This afternoon I was working on a quilt, and I saw the light hitting my pincushion just so, and suddenly in front of me was the opportunity to fuse two of my passions. It's all the same, really -- color and light. Sewing isn't about sewing for me. It's about color, design, and texture. Engagement of the senses.

It's a nice blend.

Friday, July 16, 2010

Blueberries and priorities

These blueberries are now freezer jam, thanks to careful time management.

I finished a big and stressful work project last week, and was eagerly anticipating having some free time this week to indulge my other activities, which I felt had been languishing too long (also known as my "creative side"). Which is why, come Monday, I found myself stewing in anxiety over the fact that I didn't really want to do anything. I did a bit of cooking and managed a pillowcase for The Boy* and a few other things, but I wasn't wallowing in the things I wanted to do, as I had so clearly envisioned.

And then it occurred to me that I have a lot of things I want to do, and a lot of things I have to do. I have to do all the paid work available, which is often a lot. I'm a single parent. I have a pretty big house to keep on top of, which is no small thing because I am somewhat neat. Unfortunately, no one else who lives here or spends time here is.

And then there are the discretionary items. I planted a large garden because I love the idea of my own food. I just discovered my bread machine. I bought a riding lawn mower because a) I love mowing my lawn and b) I can save myself a few hundred dollars doing it myself. I want to sew, do photography, travel and write. I have a dog. There are two kayaks in the garage.

And then there's the minor fact of my relationship with a guy who is starting his own business while still working full-time at a job an hour away.

And all of you who know me are aware that I require substantial idling time. Time to lie on the grass and stare at the clouds. Time to wander the internet. Time to walk around and work out knotty problems. It takes a lot of idling to support an active life. And that is clearly what was missing on Monday. But what to do, when limited to a scant 24-hour day?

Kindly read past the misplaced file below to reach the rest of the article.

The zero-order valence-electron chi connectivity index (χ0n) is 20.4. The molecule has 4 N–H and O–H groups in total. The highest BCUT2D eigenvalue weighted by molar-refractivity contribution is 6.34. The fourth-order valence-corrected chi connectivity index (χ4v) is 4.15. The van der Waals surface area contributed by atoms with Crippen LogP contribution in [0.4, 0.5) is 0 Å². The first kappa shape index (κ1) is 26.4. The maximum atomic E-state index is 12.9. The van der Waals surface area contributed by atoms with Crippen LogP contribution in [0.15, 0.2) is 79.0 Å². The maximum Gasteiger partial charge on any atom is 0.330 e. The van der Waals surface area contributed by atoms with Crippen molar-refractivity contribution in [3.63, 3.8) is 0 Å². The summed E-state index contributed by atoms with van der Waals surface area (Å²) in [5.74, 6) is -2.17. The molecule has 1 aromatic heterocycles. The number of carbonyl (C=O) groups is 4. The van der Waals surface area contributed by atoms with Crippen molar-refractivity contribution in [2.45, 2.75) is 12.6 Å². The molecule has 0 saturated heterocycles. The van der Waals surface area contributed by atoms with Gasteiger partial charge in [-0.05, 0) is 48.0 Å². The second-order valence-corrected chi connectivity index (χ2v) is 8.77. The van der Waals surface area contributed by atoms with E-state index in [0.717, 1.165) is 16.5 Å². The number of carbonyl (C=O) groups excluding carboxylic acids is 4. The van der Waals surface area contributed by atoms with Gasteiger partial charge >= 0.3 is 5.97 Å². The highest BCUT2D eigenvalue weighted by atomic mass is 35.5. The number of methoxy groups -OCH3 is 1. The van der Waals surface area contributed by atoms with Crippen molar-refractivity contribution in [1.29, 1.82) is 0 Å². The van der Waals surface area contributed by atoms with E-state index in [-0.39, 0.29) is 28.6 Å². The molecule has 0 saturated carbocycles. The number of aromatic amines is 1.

I guess you can't really have it all. Or maybe you can, just not at the same time. So I've decided to ratchet down my list, which, because I am me, has been difficult, but necessary. I have decided that the garden is the lowest priority. The peppers were giving me the finger anyway, so screw 'em. I'm tired of coaxing their finicky green asses out of the carefully amended soil I planted them in.

I informed T this morning that, because neither of us ever has any time to actually put clean clothes away, we will henceforth be living out of (neatly placed) laundry baskets. Because T is not the kind of guy for whom domesticity is particularly resonant, this edict was greeted with all the resistance of someone who'd just been told he won the lottery.

The Kid will be getting more chores. He has mastered the art of cleaning mirrors, and for a buck to spend on piddly junk that will further clutter my house, he'll be willing to clean the dog snot off the sliding glass doors.

That's a start, anyway. And a good one, because today, blueberries are my priority. Freezer jam, muffins, and perhaps ice cream. We picked five pounds of them last Sunday and they are languishing in the refrigerator. And we can't have that.

*New vernacular, just to be clear. My son is still "The Kid". "The Boy" and "The Girl" are T's son and daughter. Collectively, we refer to them as "The Onions" for reasons that might take too long to explain. When we are all together, we constitute "The Murder." As in, a murder of crows.

Wednesday, July 14, 2010

More chewing, less nibbling

Damn it, I miss blogging.

I resisted Facebook until the bitter end, possibly because I knew it would creep in, with it's chatty format and it's snappy status updates, and slowly obliterate the longer, more reflective space of a blog. But ultimately I caved, and got on Facebook so I could flirt with a guy. Well, that task is finished - we're all but shacked up now, though I haven't stopped flirting with him.

And then something happened to a friend that made her revisit her own, more reflective space. I had been considering packing it up and moving it all back here before then, but now it's definite. I'm coming back.

I am, first and foremost, a cud chewer. It's what I do. And you can't chew cud properly on Facebook. You can nibble cud, but there is no chewing, and your audience is limited. On Facebook, the friends part comes first, then the reading. I like the reverse. It's how I met so many of the best friends I've never met. (And some I have.)

Blogging is how I got through the implosion of my 15-year marriage. It's how I spent my time during my long and lonely four-year exile in a second-floor home office. It's where I turned after a morning in the mountains, or an afternoon spent watching bears.

I miss it. And I want it back.

So here I am. More chewing, less nibbling.